Dhaka’s Struggle with Traffic and Livability

Jennifer Baljko, Barcelona. 
4 December 2016

Many voices. Greener cities. Better cities.

Ding, ding, ding. Ding, ding, ding. Honk, honk. Hoooonk. Honk, honk. Toot, toot, toot, ding, ding, ding. Honk, honk, honk.

This is the sound of Dhaka. All. Day. Long. There are only a few hours before dawn when there is quieter hum of traffic. But for the rest of the day, it’s a constant, maddening pummeling to eardrums and interrupts every single thought.

How will this city absorb this rapid growth and become a livable place for the millions already there and the millions that keep coming?

In a matter of a few days, Bangladesh’s capital, a heaving, hot mess of humanity, has become my least favorite place on Earth. It’s the most difficult city I have ever stepped foot in (although Lluís reminds me that I also have little love for Manila and Lima). I’m here because we need to get two necessary stamps in our passports: our Bangladesh extension visa and our visa for India.

But getting anywhere in the city is an exhausting expedition. True to the spirit of our trip, we walk everywhere, not only because we like walking cities, but because in a place like this traffic-logged megacity, it’s faster to walk than to take a bicycle rickshaw, a motorized tuk-tuk (known here as CNGs because they run on compressed natural gas), a bus, a taxi, a moto, or any other wheeled form of transportation.

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There are signs of improvement around Dhaka. Construction of a 4-kilometer flyover (top and middle) is underway and posters (bottom) show the promise of other bypass roads designed to ease traffic. Images: Bangkok Barcelona On Foot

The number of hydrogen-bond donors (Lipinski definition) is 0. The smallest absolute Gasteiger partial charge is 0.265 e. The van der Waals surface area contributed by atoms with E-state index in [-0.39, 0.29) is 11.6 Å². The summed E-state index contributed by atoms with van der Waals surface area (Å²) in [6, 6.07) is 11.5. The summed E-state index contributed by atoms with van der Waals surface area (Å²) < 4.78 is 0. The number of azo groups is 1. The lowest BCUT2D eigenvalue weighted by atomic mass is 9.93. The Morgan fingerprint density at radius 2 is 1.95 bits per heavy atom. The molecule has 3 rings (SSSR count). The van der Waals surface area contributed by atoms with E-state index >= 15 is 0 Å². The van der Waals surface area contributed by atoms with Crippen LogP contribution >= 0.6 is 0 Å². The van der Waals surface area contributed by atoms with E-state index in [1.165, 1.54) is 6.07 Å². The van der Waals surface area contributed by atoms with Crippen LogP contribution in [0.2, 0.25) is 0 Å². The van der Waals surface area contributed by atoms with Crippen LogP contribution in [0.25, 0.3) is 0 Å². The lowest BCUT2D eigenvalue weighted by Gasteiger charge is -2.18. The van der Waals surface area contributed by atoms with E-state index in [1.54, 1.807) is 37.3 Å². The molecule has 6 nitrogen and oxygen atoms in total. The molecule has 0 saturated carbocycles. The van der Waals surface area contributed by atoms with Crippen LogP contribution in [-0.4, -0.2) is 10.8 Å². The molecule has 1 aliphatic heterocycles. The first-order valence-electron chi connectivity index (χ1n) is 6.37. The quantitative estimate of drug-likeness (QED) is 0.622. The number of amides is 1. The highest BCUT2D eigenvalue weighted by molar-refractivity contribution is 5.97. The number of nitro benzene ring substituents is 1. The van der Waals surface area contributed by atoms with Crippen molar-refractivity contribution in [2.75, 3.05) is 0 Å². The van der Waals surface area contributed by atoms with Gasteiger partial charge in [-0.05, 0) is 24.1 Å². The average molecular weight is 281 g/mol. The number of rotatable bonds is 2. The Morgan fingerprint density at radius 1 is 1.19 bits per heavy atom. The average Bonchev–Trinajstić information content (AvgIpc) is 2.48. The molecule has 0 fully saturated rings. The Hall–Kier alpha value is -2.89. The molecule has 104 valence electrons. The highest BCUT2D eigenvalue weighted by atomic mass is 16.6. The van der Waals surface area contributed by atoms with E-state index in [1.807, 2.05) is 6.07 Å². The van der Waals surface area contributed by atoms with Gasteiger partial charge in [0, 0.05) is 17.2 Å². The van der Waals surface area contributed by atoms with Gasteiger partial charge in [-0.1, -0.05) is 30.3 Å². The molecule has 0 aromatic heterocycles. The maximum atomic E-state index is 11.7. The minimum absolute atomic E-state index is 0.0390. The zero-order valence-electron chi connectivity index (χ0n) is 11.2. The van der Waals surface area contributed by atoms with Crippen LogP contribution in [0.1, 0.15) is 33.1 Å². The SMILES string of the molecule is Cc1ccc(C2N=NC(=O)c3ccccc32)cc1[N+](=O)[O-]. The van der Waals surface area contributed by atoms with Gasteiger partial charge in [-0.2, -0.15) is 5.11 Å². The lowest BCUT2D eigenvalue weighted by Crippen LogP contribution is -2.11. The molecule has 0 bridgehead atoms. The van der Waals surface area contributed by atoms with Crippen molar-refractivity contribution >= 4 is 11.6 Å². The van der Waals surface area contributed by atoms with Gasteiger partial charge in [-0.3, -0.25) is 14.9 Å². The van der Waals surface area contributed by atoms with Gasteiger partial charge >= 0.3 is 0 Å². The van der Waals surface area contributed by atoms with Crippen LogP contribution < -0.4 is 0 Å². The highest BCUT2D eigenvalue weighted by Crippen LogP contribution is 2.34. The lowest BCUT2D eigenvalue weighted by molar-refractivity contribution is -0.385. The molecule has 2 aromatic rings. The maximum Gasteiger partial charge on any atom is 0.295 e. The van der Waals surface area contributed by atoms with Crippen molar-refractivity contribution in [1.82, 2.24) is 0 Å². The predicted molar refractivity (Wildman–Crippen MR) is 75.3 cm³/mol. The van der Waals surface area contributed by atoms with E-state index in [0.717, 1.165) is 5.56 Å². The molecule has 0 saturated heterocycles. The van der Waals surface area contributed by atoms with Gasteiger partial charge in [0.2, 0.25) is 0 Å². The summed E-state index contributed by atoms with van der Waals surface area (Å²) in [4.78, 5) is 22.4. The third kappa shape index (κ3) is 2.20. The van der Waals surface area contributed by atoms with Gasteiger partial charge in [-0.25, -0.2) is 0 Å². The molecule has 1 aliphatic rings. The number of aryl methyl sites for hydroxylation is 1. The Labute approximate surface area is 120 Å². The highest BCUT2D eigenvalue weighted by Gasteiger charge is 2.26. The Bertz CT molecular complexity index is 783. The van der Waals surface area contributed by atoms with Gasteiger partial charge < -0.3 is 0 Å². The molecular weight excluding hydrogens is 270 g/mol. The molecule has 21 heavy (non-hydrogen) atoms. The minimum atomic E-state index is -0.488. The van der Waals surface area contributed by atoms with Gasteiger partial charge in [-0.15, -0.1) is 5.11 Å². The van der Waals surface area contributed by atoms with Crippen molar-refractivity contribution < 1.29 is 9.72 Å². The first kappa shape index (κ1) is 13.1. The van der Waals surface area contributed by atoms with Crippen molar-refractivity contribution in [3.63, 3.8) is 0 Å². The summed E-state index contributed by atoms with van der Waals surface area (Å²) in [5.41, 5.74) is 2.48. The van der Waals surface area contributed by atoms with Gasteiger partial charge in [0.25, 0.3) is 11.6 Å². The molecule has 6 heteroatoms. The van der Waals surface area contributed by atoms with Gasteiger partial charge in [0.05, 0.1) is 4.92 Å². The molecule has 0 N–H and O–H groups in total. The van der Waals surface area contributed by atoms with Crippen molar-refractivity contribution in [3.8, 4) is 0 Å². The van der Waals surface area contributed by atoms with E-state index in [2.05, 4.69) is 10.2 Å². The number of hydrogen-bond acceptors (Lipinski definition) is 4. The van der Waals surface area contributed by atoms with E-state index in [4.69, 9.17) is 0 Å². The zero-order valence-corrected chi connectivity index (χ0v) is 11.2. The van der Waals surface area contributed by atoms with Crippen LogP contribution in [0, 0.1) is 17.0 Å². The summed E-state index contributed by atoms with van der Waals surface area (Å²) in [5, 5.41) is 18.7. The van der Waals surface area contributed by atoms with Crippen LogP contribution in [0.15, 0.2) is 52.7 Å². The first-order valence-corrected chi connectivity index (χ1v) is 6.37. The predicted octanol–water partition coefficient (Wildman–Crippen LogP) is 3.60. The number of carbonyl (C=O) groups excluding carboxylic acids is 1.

We maneuver around people, makeshift tea stalls, people sleeping on used rice bags under a blanket, vendors hawking everything from coconuts to longyis (the sheets of cloth men typically wear here) and (ironically) bottles of shoe shine, and piles of trash with black birds pecking each other for scraps. We watch people with amputated legs roll themselves sideways along the street not knowing how to help them; we avoid eye contact with an old woman, her spine bent down 90 degrees, begging for a few takas, and we circumnavigate the teenagers who are checking Facebook on their phones while milling around near a shop making fresh roti. We skip over chasms in the sidewalk, and dance around webs of wire and electric cables.

Our most bold move comes when we step off the curb, follow the courageous handful of folks in front of us, and squeeze through vehicular chaos, hoping not to catch the end of the stick the traffic cop swings at the back of a bus to get it to move out of the intersection. We do what locals do—with a confident sense of bravado, we hold our hands out and command the drivers to stop, or at least convince them that we, too, need a sliver of space to pass.

I recently read this New York Times article about the traffic in Dhaka, and couldn’t stop shaking my head in agreement.

Where to go from here?

Dhaka’s the worst, but all of Bangladesh’s cities that we walked through—Chittagong, Comilla, Jessore—have the same problems to some extent, none of which will be easy to fix as more and more people migrate to these densely populated urban centers.

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Parks, shaded with tall, old trees, offer some refuge from Dhaka’s traffic chaos, but need sprucing up. Many people toss their trash wherever they happen to be standing. Photos: Bangkok Barcelona On Foot

Dhaka is already one of the most densely populated places on the planet, passing even Mumbai, according to this Prothom Alo article. Referring to data from the Bangladesh Bureau of Statistics and the United Nations Population Fund, the article states that Dhaka has the 11th highest population among cities in the world, with 43,500 people living in every square kilometer.